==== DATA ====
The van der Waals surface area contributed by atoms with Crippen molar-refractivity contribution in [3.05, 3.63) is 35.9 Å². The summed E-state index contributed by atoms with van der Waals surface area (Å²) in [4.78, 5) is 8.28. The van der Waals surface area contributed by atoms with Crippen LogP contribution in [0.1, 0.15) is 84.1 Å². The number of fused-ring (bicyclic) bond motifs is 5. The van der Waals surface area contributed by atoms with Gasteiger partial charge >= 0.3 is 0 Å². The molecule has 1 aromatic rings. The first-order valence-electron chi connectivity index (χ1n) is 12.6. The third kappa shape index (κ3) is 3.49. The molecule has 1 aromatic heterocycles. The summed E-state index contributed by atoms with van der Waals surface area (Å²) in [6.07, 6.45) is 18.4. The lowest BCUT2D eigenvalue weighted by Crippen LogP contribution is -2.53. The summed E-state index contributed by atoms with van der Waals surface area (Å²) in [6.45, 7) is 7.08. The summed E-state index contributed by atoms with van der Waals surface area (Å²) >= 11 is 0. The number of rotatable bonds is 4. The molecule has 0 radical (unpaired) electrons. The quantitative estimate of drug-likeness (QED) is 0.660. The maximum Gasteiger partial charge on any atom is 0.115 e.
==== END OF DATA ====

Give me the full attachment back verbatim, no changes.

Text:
The van der Waals surface area contributed by atoms with Crippen molar-refractivity contribution in [3.05, 3.63) is 35.9 Å². The summed E-state index contributed by atoms with van der Waals surface area (Å²) in [4.78, 5) is 8.28. The van der Waals surface area contributed by atoms with Crippen LogP contribution in [0.1, 0.15) is 84.1 Å². The number of fused-ring (bicyclic) bond motifs is 5. The van der Waals surface area contributed by atoms with Gasteiger partial charge >= 0.3 is 0 Å². The molecule has 1 aromatic rings. The first-order valence-electron chi connectivity index (χ1n) is 12.6. The third kappa shape index (κ3) is 3.49. The molecule has 1 aromatic heterocycles. The summed E-state index contributed by atoms with van der Waals surface area (Å²) in [6.07, 6.45) is 18.4. The lowest BCUT2D eigenvalue weighted by Crippen LogP contribution is -2.53. The summed E-state index contributed by atoms with van der Waals surface area (Å²) in [6.45, 7) is 7.08. The summed E-state index contributed by atoms with van der Waals surface area (Å²) >= 11 is 0. The number of rotatable bonds is 4. The molecule has 0 radical (unpaired) electrons. The quantitative estimate of drug-likeness (QED) is 0.660. The maximum Gasteiger partial charge on any atom is 0.115 e.